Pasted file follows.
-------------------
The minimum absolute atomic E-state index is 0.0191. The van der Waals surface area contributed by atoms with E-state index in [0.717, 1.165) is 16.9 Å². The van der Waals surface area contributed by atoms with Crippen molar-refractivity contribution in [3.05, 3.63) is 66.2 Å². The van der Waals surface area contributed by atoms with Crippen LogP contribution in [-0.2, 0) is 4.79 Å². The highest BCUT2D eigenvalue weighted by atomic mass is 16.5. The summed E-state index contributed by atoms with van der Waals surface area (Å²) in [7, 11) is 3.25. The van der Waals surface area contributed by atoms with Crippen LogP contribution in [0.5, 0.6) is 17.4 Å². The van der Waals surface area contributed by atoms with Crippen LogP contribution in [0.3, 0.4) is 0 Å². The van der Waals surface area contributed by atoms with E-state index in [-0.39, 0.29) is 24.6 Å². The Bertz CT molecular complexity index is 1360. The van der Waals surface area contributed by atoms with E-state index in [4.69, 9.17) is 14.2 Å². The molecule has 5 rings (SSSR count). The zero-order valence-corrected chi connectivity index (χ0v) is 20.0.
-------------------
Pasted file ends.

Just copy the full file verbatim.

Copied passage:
The minimum absolute atomic E-state index is 0.0191. The van der Waals surface area contributed by atoms with E-state index in [0.717, 1.165) is 16.9 Å². The van der Waals surface area contributed by atoms with Crippen molar-refractivity contribution in [3.05, 3.63) is 66.2 Å². The van der Waals surface area contributed by atoms with Crippen LogP contribution in [-0.2, 0) is 4.79 Å². The highest BCUT2D eigenvalue weighted by atomic mass is 16.5. The summed E-state index contributed by atoms with van der Waals surface area (Å²) in [7, 11) is 3.25. The van der Waals surface area contributed by atoms with Crippen LogP contribution in [0.5, 0.6) is 17.4 Å². The van der Waals surface area contributed by atoms with Crippen LogP contribution in [0.3, 0.4) is 0 Å². The van der Waals surface area contributed by atoms with E-state index in [-0.39, 0.29) is 24.6 Å². The Bertz CT molecular complexity index is 1360. The van der Waals surface area contributed by atoms with E-state index in [4.69, 9.17) is 14.2 Å². The molecule has 5 rings (SSSR count). The zero-order valence-corrected chi connectivity index (χ0v) is 20.0.